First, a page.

On a clear Sunday afternoon, just as nearby churches began to empty, vans pulled up to the curb in front of a vivero underneath a train trestle as a cycle of drivers double park, run inside, and within 10 minutes reemerge with a blue plastic bag filled with chicken meat. “I like buying fresh chickens; I don’t like frozen ones,” said Victor Reyes who came all the way from Shelton, Conn., for chicken that morning. “It’s organic, you know? You can pick the one you want.” Outside the shop, a 10-year-old boy named Angel waited for his mother to finish collecting her weekly allowance of two whole chickens. The smell of the store bothered him, so he chose to sit patiently in the cool October air. “If it was me, I would throw all those animals back into nature,” he said.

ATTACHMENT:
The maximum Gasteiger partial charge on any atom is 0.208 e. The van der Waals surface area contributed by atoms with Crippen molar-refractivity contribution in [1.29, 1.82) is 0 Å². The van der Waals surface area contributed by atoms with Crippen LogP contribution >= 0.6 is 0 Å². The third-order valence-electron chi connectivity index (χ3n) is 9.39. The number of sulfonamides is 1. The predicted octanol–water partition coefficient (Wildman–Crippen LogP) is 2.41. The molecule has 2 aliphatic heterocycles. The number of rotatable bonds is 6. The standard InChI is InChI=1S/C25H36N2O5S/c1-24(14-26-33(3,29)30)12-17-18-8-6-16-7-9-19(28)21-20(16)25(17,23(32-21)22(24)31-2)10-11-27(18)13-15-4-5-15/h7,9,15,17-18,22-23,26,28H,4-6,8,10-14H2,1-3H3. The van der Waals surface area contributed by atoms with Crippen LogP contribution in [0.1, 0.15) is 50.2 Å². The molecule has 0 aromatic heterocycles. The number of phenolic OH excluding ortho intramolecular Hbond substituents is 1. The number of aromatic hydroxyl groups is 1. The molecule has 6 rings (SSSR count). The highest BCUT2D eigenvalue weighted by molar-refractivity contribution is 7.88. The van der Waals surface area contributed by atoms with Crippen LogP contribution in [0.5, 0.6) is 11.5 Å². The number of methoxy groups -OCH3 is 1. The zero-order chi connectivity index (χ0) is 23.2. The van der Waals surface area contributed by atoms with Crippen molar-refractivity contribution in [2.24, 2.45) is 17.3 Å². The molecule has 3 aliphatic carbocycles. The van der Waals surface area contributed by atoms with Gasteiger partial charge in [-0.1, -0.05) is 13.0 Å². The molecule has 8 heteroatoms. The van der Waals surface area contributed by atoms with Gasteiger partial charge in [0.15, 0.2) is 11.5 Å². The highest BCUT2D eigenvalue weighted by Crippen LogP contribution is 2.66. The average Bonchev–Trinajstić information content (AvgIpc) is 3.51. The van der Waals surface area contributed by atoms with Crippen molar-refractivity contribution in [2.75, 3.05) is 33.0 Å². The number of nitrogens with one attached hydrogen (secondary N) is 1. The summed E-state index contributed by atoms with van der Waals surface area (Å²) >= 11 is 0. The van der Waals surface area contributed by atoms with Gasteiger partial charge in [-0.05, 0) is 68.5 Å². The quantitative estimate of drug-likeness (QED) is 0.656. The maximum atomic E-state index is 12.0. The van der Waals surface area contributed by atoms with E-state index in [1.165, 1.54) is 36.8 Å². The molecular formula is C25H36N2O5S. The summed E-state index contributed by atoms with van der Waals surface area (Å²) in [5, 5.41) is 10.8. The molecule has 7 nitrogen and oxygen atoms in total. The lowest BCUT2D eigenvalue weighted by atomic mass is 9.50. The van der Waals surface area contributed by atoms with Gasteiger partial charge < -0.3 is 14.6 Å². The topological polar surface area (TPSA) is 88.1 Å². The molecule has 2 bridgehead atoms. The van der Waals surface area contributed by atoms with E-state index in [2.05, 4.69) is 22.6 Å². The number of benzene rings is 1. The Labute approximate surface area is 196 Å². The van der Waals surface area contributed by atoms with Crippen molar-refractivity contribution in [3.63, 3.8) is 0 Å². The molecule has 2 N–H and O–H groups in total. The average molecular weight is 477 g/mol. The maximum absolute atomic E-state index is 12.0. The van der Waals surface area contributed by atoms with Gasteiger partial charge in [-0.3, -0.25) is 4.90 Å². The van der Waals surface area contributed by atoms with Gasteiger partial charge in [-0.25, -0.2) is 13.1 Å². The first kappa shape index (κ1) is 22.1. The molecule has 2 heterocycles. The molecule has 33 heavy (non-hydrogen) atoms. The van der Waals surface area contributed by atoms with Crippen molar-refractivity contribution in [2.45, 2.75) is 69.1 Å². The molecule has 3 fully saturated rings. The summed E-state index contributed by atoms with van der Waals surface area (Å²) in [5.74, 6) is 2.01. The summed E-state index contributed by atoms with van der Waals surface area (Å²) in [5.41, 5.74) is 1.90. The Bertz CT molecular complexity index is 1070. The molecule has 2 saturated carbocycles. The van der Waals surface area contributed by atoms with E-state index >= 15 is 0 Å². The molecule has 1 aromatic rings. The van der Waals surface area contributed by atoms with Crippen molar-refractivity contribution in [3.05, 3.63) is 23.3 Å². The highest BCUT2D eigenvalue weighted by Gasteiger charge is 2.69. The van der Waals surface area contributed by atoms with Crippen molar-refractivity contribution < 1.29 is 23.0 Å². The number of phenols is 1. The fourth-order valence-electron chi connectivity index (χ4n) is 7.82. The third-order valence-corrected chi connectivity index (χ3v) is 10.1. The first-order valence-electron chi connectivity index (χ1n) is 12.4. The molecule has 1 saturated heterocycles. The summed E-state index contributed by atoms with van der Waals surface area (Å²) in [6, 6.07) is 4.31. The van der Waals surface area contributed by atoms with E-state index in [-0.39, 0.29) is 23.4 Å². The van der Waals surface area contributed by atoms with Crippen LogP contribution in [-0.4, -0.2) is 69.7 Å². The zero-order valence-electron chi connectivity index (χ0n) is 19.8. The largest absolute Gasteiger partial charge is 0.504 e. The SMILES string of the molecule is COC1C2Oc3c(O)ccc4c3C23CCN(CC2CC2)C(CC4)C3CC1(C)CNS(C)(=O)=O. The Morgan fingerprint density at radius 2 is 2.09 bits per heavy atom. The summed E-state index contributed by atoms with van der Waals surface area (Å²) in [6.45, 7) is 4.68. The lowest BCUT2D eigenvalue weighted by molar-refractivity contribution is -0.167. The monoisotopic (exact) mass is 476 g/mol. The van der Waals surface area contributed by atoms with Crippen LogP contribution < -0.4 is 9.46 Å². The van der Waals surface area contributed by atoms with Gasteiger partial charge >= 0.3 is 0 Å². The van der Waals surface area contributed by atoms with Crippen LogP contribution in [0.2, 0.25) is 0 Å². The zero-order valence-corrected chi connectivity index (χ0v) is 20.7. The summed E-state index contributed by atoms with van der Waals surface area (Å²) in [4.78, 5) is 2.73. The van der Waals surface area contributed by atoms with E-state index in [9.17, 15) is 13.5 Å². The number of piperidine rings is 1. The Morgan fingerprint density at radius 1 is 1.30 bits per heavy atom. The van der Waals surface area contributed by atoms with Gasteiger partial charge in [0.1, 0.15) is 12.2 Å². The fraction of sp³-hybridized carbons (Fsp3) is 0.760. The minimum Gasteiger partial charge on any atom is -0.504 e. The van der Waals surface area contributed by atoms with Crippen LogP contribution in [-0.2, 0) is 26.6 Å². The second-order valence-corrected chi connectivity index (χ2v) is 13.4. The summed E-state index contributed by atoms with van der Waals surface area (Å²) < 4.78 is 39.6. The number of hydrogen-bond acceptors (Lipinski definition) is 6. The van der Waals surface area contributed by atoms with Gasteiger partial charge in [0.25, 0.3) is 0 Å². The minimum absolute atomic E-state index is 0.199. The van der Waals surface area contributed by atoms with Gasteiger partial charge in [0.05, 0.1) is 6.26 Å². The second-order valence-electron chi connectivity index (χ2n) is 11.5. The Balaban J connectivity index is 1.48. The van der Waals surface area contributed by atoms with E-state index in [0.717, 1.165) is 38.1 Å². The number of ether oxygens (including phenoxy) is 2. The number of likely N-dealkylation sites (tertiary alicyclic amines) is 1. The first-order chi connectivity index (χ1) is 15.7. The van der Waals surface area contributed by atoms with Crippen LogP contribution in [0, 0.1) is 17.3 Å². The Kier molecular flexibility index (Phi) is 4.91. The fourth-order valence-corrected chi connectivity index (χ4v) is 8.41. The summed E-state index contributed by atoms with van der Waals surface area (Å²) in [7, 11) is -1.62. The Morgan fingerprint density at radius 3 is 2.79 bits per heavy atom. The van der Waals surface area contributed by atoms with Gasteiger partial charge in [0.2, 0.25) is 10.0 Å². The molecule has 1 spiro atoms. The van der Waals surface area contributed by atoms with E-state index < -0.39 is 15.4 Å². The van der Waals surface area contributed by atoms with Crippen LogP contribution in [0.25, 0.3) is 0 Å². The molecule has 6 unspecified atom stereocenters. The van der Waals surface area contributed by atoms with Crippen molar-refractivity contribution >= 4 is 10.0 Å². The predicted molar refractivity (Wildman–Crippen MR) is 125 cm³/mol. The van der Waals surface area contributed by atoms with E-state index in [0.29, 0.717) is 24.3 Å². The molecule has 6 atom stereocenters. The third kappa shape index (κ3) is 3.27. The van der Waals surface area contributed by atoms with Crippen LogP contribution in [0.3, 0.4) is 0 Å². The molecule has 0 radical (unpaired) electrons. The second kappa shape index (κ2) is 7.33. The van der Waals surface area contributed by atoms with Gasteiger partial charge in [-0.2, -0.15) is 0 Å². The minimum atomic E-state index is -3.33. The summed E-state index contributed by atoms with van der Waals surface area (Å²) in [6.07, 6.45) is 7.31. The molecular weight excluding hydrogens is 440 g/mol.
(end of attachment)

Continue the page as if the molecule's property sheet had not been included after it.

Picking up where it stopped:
Posted in Bronx Neighborhoods, Southern Bronx0 Comments

New city childcare plan could radically reshape Bronx preschools

Childcare centers, like BronxWorks, could be forced to make alterations to their programs come 2011. Photo: Zach Schonbrun

Childcare centers, like BronxWorks, could be forced to make alterations to their programs come 2011. Photo: Zach Schonbrun